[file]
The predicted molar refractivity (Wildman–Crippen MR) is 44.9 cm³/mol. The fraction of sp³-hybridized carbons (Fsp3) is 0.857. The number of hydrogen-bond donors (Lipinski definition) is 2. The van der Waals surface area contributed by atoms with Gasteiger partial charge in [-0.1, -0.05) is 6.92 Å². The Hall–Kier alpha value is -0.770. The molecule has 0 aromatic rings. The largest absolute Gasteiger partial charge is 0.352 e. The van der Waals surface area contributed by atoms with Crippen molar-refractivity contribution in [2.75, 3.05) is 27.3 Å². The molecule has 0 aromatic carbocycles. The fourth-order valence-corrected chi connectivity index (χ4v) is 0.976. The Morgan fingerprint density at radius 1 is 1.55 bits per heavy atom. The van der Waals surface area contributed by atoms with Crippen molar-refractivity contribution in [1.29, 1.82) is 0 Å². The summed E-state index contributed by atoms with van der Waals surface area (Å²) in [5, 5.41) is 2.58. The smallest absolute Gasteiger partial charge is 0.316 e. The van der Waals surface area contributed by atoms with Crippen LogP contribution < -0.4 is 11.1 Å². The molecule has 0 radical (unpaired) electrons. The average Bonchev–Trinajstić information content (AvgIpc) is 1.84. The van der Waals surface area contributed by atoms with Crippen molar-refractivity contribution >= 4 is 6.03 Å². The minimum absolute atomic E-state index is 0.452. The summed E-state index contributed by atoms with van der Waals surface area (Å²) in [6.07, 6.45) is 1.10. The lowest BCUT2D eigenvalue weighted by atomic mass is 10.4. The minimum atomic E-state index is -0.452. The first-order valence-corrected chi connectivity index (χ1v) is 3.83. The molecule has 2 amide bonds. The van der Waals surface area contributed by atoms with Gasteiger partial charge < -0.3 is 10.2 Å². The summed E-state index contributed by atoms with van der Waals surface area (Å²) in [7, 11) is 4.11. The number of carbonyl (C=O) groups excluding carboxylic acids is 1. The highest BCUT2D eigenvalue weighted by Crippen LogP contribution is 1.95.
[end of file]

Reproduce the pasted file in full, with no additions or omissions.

The predicted molar refractivity (Wildman–Crippen MR) is 44.9 cm³/mol. The fraction of sp³-hybridized carbons (Fsp3) is 0.857. The number of hydrogen-bond donors (Lipinski definition) is 2. The van der Waals surface area contributed by atoms with Gasteiger partial charge in [-0.1, -0.05) is 6.92 Å². The Hall–Kier alpha value is -0.770. The molecule has 0 aromatic rings. The largest absolute Gasteiger partial charge is 0.352 e. The van der Waals surface area contributed by atoms with Crippen molar-refractivity contribution in [2.75, 3.05) is 27.3 Å². The molecule has 0 aromatic carbocycles. The fourth-order valence-corrected chi connectivity index (χ4v) is 0.976. The Morgan fingerprint density at radius 1 is 1.55 bits per heavy atom. The van der Waals surface area contributed by atoms with Crippen molar-refractivity contribution in [1.29, 1.82) is 0 Å². The summed E-state index contributed by atoms with van der Waals surface area (Å²) in [5, 5.41) is 2.58. The smallest absolute Gasteiger partial charge is 0.316 e. The van der Waals surface area contributed by atoms with Crippen LogP contribution < -0.4 is 11.1 Å². The molecule has 0 radical (unpaired) electrons. The average Bonchev–Trinajstić information content (AvgIpc) is 1.84. The van der Waals surface area contributed by atoms with Crippen molar-refractivity contribution >= 4 is 6.03 Å². The minimum absolute atomic E-state index is 0.452. The summed E-state index contributed by atoms with van der Waals surface area (Å²) in [6.07, 6.45) is 1.10. The lowest BCUT2D eigenvalue weighted by atomic mass is 10.4. The minimum atomic E-state index is -0.452. The first-order valence-corrected chi connectivity index (χ1v) is 3.83. The molecule has 2 amide bonds. The van der Waals surface area contributed by atoms with Gasteiger partial charge < -0.3 is 10.2 Å². The summed E-state index contributed by atoms with van der Waals surface area (Å²) in [7, 11) is 4.11. The number of carbonyl (C=O) groups excluding carboxylic acids is 1. The highest BCUT2D eigenvalue weighted by Crippen LogP contribution is 1.95.